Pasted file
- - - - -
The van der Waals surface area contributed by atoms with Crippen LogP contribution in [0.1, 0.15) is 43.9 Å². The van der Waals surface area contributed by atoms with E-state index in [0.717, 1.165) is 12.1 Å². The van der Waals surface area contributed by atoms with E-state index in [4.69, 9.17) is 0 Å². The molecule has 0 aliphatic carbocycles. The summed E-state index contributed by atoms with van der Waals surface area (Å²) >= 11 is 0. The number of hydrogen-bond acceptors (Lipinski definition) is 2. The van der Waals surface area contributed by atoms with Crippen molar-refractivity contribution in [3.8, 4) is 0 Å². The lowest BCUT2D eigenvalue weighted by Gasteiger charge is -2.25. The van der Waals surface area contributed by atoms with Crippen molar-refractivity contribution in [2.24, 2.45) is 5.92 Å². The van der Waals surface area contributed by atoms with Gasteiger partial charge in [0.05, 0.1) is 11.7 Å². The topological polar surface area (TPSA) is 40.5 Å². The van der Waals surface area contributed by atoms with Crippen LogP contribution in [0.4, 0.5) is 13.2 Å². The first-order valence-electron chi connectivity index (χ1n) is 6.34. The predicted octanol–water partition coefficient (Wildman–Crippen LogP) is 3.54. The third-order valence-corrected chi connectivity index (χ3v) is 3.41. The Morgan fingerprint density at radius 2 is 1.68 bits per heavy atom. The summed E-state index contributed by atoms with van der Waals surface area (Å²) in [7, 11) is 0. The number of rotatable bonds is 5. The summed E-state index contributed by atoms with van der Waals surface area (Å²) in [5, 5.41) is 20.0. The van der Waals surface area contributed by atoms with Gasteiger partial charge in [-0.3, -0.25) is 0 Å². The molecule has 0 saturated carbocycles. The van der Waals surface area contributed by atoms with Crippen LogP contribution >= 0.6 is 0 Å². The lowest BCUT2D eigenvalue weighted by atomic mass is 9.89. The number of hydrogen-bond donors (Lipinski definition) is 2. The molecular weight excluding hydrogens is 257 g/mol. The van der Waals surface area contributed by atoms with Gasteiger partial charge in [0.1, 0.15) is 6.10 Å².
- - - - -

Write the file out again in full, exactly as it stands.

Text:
The van der Waals surface area contributed by atoms with Crippen LogP contribution in [0.1, 0.15) is 43.9 Å². The van der Waals surface area contributed by atoms with E-state index in [0.717, 1.165) is 12.1 Å². The van der Waals surface area contributed by atoms with E-state index in [4.69, 9.17) is 0 Å². The molecule has 0 aliphatic carbocycles. The summed E-state index contributed by atoms with van der Waals surface area (Å²) >= 11 is 0. The number of hydrogen-bond acceptors (Lipinski definition) is 2. The van der Waals surface area contributed by atoms with Crippen molar-refractivity contribution in [3.8, 4) is 0 Å². The lowest BCUT2D eigenvalue weighted by Gasteiger charge is -2.25. The van der Waals surface area contributed by atoms with Crippen molar-refractivity contribution in [2.24, 2.45) is 5.92 Å². The van der Waals surface area contributed by atoms with Gasteiger partial charge in [0.05, 0.1) is 11.7 Å². The topological polar surface area (TPSA) is 40.5 Å². The van der Waals surface area contributed by atoms with Crippen LogP contribution in [0.4, 0.5) is 13.2 Å². The first-order valence-electron chi connectivity index (χ1n) is 6.34. The predicted octanol–water partition coefficient (Wildman–Crippen LogP) is 3.54. The third-order valence-corrected chi connectivity index (χ3v) is 3.41. The Morgan fingerprint density at radius 2 is 1.68 bits per heavy atom. The summed E-state index contributed by atoms with van der Waals surface area (Å²) in [7, 11) is 0. The number of rotatable bonds is 5. The summed E-state index contributed by atoms with van der Waals surface area (Å²) in [5, 5.41) is 20.0. The van der Waals surface area contributed by atoms with Gasteiger partial charge in [-0.3, -0.25) is 0 Å². The molecule has 0 saturated carbocycles. The van der Waals surface area contributed by atoms with Crippen LogP contribution >= 0.6 is 0 Å². The lowest BCUT2D eigenvalue weighted by atomic mass is 9.89. The number of hydrogen-bond donors (Lipinski definition) is 2. The molecular weight excluding hydrogens is 257 g/mol. The van der Waals surface area contributed by atoms with Gasteiger partial charge in [0.1, 0.15) is 6.10 Å².